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I've been testing email clients for the Linux operating system, so I can replace the aging Thunderbird. It's not that I don't like Mozilla's email client, it's just that the interface makes me feel like I'm stuck in the early 2000s and I much prefer a more modern take on the tool.
That led me to Geary, which could have taken that coveted spot, had it not been for one glaring issue. After Geary failed to meet my needs, I turned my attention to BlueMail. Yes, BlueMail is closed source -- but I'm a big proponent of using the right tool for the job, whether open-source or not.
I used BlueMail on Android some time ago and found it to offer an outstanding UI. Unfortunately, at the time, BlueMail was rather new and wasn't nearly stable enough for my purposes. On top of that (as you may know), I'm not a fan of installing mobile apps that aren't 100% necessary. Since Android already has a rock-solid email app in Gmail, I saw no reason to continue with BlueMail.
Linux is a different story.
So, after the Geary experiment, I installed BlueMail on Ubuntu Budgie (my current go-to Linux distribution), and connected all of my email accounts except Gmail (because I prefer to keep my "work" email separated from my personal accounts). Do note, that BlueMail is also available for MacOS and Windows.
With that taken care of, I set out using BlueMail (easily installed from the default app store) and was immediately impressed, not only with the UI but also the functionality. BlueMail makes managing all of my email accounts incredibly easy…all the while enjoying a modern interface that doesn't harken back to that time when UIs were a bit rough around the edges. BlueMail fits in perfectly with the Ubuntu Budgie look and feel, so it's not out of place on a modern desktop.
Of course, not everyone is as concerned about desktop aesthetics as I am. Most people just want their software to work reliably and simply. For the most part, BlueMail checked all the boxes for me. The feature set for BlueMail includes:
Presents a well-designed, modern, easy-to-use UI
Includes the features I need with no added bloat
Renders HTML email like a champ
Offers different layout options
Includes numerous theme colors to select from*
GemAI* AI compose
Conversation view mode
Per-account notification settings
Support for most popular email providers (including Gmail, Yahoo, Hotmail, Outlook, Comcast, AOL, Live, MSN, ATT, Charter, SBC Global, Verizon, Cox, Cloud.com, Mail.com, GMX, Bellsouth, Roadrunner, and Earthlink)
MagicSync (to sync accounts and settings between active devices)
Built-in Calendar and Contacts tools
*Some features require a premium BlueMail account ($5/month or $49/year).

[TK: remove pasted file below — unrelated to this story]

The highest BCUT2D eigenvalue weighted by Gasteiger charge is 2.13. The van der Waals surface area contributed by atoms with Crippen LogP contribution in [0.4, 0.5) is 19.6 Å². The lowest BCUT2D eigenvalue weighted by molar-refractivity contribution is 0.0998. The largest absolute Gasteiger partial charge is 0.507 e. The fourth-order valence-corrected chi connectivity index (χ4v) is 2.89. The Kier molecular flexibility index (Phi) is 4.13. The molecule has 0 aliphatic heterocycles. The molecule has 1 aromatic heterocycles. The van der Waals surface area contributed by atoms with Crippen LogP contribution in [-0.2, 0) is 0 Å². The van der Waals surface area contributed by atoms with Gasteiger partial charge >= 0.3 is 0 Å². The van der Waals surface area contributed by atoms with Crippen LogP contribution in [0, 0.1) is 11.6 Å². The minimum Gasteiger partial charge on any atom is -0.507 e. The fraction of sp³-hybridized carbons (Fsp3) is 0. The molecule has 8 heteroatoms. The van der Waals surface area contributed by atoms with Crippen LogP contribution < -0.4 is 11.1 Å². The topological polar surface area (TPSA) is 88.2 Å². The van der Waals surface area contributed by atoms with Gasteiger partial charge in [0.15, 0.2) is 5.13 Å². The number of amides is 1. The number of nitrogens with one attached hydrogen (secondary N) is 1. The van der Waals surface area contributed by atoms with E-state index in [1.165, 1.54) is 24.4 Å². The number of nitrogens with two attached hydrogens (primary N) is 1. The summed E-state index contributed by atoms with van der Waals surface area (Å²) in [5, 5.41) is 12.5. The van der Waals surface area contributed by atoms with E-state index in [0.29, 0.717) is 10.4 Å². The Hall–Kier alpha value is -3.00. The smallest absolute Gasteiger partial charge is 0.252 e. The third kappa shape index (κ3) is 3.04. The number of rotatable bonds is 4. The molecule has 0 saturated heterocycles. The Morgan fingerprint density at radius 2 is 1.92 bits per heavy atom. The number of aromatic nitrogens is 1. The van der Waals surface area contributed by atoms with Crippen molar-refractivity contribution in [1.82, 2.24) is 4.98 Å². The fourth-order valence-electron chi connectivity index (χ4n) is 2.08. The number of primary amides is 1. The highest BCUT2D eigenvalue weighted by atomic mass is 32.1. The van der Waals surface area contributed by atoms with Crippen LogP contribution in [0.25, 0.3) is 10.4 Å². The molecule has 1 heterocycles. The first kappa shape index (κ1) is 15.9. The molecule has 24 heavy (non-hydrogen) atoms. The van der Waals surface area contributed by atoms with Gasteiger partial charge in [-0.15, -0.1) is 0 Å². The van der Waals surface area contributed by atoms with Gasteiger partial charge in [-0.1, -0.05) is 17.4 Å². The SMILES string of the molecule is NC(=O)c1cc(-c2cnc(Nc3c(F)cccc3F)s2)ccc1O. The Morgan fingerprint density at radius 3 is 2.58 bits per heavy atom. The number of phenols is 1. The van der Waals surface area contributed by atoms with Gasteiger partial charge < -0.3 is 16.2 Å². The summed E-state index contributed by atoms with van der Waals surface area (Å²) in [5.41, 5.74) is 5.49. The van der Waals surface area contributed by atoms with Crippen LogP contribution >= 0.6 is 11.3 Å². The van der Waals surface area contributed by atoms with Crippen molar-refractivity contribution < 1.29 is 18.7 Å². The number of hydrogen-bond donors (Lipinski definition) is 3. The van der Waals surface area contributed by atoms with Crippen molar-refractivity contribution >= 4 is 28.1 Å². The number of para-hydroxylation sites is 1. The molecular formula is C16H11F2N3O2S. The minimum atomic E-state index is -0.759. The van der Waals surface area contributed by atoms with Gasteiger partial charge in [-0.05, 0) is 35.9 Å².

I've only been using BlueMail on Linux for about a week but so far it's been a refreshing change from the long-in-the-tooth Thunderbird. Don't get me wrong, I like Thunderbird. But, as with most Linux users, I tend to change things up a bit and a change of email clients was long overdue.
However (there's always an however with me), BlueMail isn't perfect. There are two issues I have with the application.
The first problem is that, when working with a larger inbox, BlueMail can get a bit sluggish in the delete department. Select an email and click the Trash icon and it isn't quite as responsive as you might expect.
The second issue is adjacently related to the first. On numerous occasions, I've used the multi-select feature (to delete multiple emails at once) and had the app crash on me. Fortunately, I didn't lose any data in the crashes and the selected emails were deleted. But, as you know, a crashed application certainly puts a damper on efficiency.
Other than those two issues, BlueMail has worked like a champ.
OK, here's where a good number of people might have a concern. It's no secret that BlueMail routes email accounts through a third-party server. Even if your email account is hosted with Gmail, Outlook, or a lesser-known hosting provider, BlueMail does store account settings on its own servers (so the app can function properly). Years ago there was concern that BlueMail was not only storing email on their own servers but doing so without encryption. Although BlueMail does route email through their servers, it's encrypted and not stored, so there's no worry they're reading your email.
As of now, BlueMail is my default email client on Linux. I find it very well laid out, easy to use, and a much more modern take than Thunderbird. Although it might not have the feature set found in Mozilla's app, it has what I need and not much more. If BlueMail can speed up the app (when used with deep inboxes) and fix the crashes when using the multi-select tool, this app will have a forever home on my desktop.